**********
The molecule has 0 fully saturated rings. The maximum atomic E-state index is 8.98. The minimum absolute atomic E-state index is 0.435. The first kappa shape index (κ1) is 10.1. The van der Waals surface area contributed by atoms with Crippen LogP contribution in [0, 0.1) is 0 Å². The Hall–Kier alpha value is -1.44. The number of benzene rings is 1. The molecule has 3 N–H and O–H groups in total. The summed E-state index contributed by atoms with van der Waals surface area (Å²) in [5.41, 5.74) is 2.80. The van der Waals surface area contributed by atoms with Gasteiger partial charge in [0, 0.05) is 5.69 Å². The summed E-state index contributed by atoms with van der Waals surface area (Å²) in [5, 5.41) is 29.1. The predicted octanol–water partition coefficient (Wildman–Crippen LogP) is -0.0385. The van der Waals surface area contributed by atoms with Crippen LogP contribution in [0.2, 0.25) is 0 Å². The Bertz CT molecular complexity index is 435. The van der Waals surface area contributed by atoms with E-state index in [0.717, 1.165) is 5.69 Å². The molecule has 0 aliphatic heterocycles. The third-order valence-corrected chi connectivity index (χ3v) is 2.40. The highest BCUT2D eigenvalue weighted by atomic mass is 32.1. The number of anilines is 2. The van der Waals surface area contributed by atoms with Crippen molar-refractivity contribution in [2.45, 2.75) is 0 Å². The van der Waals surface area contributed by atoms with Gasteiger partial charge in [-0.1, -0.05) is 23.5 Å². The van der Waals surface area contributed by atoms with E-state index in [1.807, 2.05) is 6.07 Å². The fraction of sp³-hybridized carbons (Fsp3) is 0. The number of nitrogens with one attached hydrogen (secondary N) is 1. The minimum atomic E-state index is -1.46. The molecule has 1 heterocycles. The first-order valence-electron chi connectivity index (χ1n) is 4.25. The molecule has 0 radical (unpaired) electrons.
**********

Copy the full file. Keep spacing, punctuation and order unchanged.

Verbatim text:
The molecule has 0 fully saturated rings. The maximum atomic E-state index is 8.98. The minimum absolute atomic E-state index is 0.435. The first kappa shape index (κ1) is 10.1. The van der Waals surface area contributed by atoms with Crippen LogP contribution in [0, 0.1) is 0 Å². The Hall–Kier alpha value is -1.44. The number of benzene rings is 1. The molecule has 3 N–H and O–H groups in total. The summed E-state index contributed by atoms with van der Waals surface area (Å²) in [5.41, 5.74) is 2.80. The van der Waals surface area contributed by atoms with Gasteiger partial charge in [0, 0.05) is 5.69 Å². The summed E-state index contributed by atoms with van der Waals surface area (Å²) in [5, 5.41) is 29.1. The predicted octanol–water partition coefficient (Wildman–Crippen LogP) is -0.0385. The van der Waals surface area contributed by atoms with Crippen LogP contribution in [0.2, 0.25) is 0 Å². The Bertz CT molecular complexity index is 435. The van der Waals surface area contributed by atoms with E-state index in [0.717, 1.165) is 5.69 Å². The molecule has 0 aliphatic heterocycles. The third-order valence-corrected chi connectivity index (χ3v) is 2.40. The highest BCUT2D eigenvalue weighted by atomic mass is 32.1. The number of anilines is 2. The van der Waals surface area contributed by atoms with Crippen molar-refractivity contribution in [2.45, 2.75) is 0 Å². The van der Waals surface area contributed by atoms with Gasteiger partial charge in [-0.1, -0.05) is 23.5 Å². The van der Waals surface area contributed by atoms with E-state index in [1.807, 2.05) is 6.07 Å². The fraction of sp³-hybridized carbons (Fsp3) is 0. The number of nitrogens with one attached hydrogen (secondary N) is 1. The minimum atomic E-state index is -1.46. The molecule has 1 heterocycles. The first-order valence-electron chi connectivity index (χ1n) is 4.25. The molecule has 0 radical (unpaired) electrons.